Dutch law contains detailed rules on the obligation to compensate damages by a party committing a tort to another party. The core provision is formed by article 6:162 of the Dutch Civil Code. It follows that five conditions must be met for a successful claim in the case of a tort in the Netherlands. In addition to the occurrence of an unlawful act, there must also be proven attributability, losses or damages, causality, and relativity. Our Dutch liability and contract lawyer Remko Roosjen provide more insights on this legal topic.
Unlawful act under Dutch law
In the Netherlands, there are three types of acts that constitute a tort: an infringement of a right, an act or omission contrary to a statutory duty, and an act or omission contrary to what is customary in society under unwritten law. An infringement of a right may consist, for example, of a violation of a right to property, physical integrity, or an intellectual property right. Whether something is an act or omission contrary to what is customary in society according to unwritten law depends on many factors and is often established in case law.
The wrongful act must also be attributable to the person causing the damage. Attributability exists if the person is to blame for his behaviour or if the unlawful act is within his sphere of risk. This may include the behaviour of auxiliary persons, or a failure of the equipment used.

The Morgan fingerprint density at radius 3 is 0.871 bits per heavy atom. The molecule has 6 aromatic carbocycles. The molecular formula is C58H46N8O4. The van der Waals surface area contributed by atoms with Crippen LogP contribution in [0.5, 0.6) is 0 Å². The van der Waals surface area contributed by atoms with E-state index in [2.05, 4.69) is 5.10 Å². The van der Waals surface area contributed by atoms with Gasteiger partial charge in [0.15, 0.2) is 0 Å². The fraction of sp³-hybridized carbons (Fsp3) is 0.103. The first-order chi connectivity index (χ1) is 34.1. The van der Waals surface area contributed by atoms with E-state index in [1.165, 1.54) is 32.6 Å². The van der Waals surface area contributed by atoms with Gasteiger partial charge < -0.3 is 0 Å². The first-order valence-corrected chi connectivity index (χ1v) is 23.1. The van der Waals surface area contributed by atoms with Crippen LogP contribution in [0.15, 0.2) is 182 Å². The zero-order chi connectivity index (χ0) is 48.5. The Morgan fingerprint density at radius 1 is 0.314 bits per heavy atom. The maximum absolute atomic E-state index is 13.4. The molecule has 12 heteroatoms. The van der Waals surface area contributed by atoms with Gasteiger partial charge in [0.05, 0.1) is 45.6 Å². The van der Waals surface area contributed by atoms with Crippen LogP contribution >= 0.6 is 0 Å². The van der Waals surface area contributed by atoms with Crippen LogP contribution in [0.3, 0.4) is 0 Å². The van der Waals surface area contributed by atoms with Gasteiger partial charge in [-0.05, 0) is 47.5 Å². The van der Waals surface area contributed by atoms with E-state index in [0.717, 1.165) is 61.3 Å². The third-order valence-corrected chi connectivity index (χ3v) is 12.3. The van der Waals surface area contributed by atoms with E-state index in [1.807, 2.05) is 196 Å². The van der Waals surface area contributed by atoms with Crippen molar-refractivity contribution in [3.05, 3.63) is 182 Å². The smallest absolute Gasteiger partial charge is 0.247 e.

LOSSES OR DAMAGES
It follows from the law that the obligation to compensate for damage consists of ‘financial loss and other disadvantage’. Financial loss includes both loss and loss of profit. The notion of other disadvantage refers mainly to immaterial damage. Unlike the amount of damage, there is often little discussion about whether damage has been suffered.
It is up to the aggrieved party to prove that there is causality between the unlawful act and the damages suffered. The presence of a causal link is often debated, depends on many factors, and is often established in case law.
In a tort in the Netherlands, it is important that the violated norm was intended to protect the interest violated. If this is not the case, there is no right to compensation for breach of that norm. It is not uncommon to refer to the history of the drafting of a norm to determine whether the interest infringed was foreseen at the time.
DUTCH CASE LAW ON TORT
As indicated above, the outcome often depends on the specific circumstances of the case, and often specific case law needs to be referred to. Our lawyers at MAAK Advocaten are familiar with the most important case law and have a lot of experience with Tort law.
DUTCH LAWYER SPECIALIZED IN TORT LAW
Do you have any questions regarding tort in the Netherlands or do you need specific legal advice regarding Business Torts under Dutch Law? Our experienced liability lawyer in the Netherlands Remko Roosjen will be happy to help you.